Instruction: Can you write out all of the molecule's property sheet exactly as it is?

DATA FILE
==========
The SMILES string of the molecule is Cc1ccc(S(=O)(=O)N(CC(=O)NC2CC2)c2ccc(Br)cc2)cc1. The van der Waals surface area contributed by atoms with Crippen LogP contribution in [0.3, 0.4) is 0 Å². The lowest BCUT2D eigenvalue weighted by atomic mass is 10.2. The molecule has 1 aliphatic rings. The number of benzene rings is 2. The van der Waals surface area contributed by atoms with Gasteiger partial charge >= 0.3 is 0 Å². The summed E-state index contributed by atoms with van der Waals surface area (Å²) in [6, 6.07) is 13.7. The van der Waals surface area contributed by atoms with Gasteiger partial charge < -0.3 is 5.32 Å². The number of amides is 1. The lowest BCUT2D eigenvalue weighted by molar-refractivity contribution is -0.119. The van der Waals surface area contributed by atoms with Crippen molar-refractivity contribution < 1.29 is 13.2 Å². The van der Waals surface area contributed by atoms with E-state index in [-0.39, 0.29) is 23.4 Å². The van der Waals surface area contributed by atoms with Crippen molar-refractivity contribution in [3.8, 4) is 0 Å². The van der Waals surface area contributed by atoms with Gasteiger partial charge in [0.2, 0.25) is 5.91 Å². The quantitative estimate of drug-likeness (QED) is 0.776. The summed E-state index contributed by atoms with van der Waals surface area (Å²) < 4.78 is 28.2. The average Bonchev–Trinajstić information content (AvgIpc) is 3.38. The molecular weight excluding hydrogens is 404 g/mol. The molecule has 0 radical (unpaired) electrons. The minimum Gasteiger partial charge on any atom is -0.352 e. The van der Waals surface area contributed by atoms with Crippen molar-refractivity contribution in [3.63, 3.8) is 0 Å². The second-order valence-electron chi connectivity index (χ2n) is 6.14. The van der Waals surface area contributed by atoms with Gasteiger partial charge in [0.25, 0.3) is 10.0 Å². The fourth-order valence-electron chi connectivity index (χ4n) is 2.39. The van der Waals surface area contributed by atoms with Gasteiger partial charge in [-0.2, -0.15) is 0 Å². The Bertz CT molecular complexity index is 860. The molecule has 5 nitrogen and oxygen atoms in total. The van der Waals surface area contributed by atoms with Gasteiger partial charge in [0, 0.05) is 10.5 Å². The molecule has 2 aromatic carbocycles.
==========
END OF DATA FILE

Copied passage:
The SMILES string of the molecule is Cc1ccc(S(=O)(=O)N(CC(=O)NC2CC2)c2ccc(Br)cc2)cc1. The van der Waals surface area contributed by atoms with Crippen LogP contribution in [0.3, 0.4) is 0 Å². The lowest BCUT2D eigenvalue weighted by atomic mass is 10.2. The molecule has 1 aliphatic rings. The number of benzene rings is 2. The van der Waals surface area contributed by atoms with Gasteiger partial charge >= 0.3 is 0 Å². The summed E-state index contributed by atoms with van der Waals surface area (Å²) in [6, 6.07) is 13.7. The van der Waals surface area contributed by atoms with Gasteiger partial charge < -0.3 is 5.32 Å². The number of amides is 1. The lowest BCUT2D eigenvalue weighted by molar-refractivity contribution is -0.119. The van der Waals surface area contributed by atoms with Crippen molar-refractivity contribution < 1.29 is 13.2 Å². The van der Waals surface area contributed by atoms with E-state index in [-0.39, 0.29) is 23.4 Å². The van der Waals surface area contributed by atoms with Crippen molar-refractivity contribution in [3.8, 4) is 0 Å². The van der Waals surface area contributed by atoms with Gasteiger partial charge in [0.2, 0.25) is 5.91 Å². The quantitative estimate of drug-likeness (QED) is 0.776. The summed E-state index contributed by atoms with van der Waals surface area (Å²) < 4.78 is 28.2. The average Bonchev–Trinajstić information content (AvgIpc) is 3.38. The molecular weight excluding hydrogens is 404 g/mol. The molecule has 0 radical (unpaired) electrons. The minimum Gasteiger partial charge on any atom is -0.352 e. The van der Waals surface area contributed by atoms with Crippen molar-refractivity contribution in [3.63, 3.8) is 0 Å². The second-order valence-electron chi connectivity index (χ2n) is 6.14. The van der Waals surface area contributed by atoms with Gasteiger partial charge in [0.25, 0.3) is 10.0 Å². The fourth-order valence-electron chi connectivity index (χ4n) is 2.39. The van der Waals surface area contributed by atoms with Gasteiger partial charge in [-0.2, -0.15) is 0 Å². The Bertz CT molecular complexity index is 860. The molecule has 5 nitrogen and oxygen atoms in total. The van der Waals surface area contributed by atoms with Gasteiger partial charge in [0, 0.05) is 10.5 Å². The molecule has 2 aromatic carbocycles.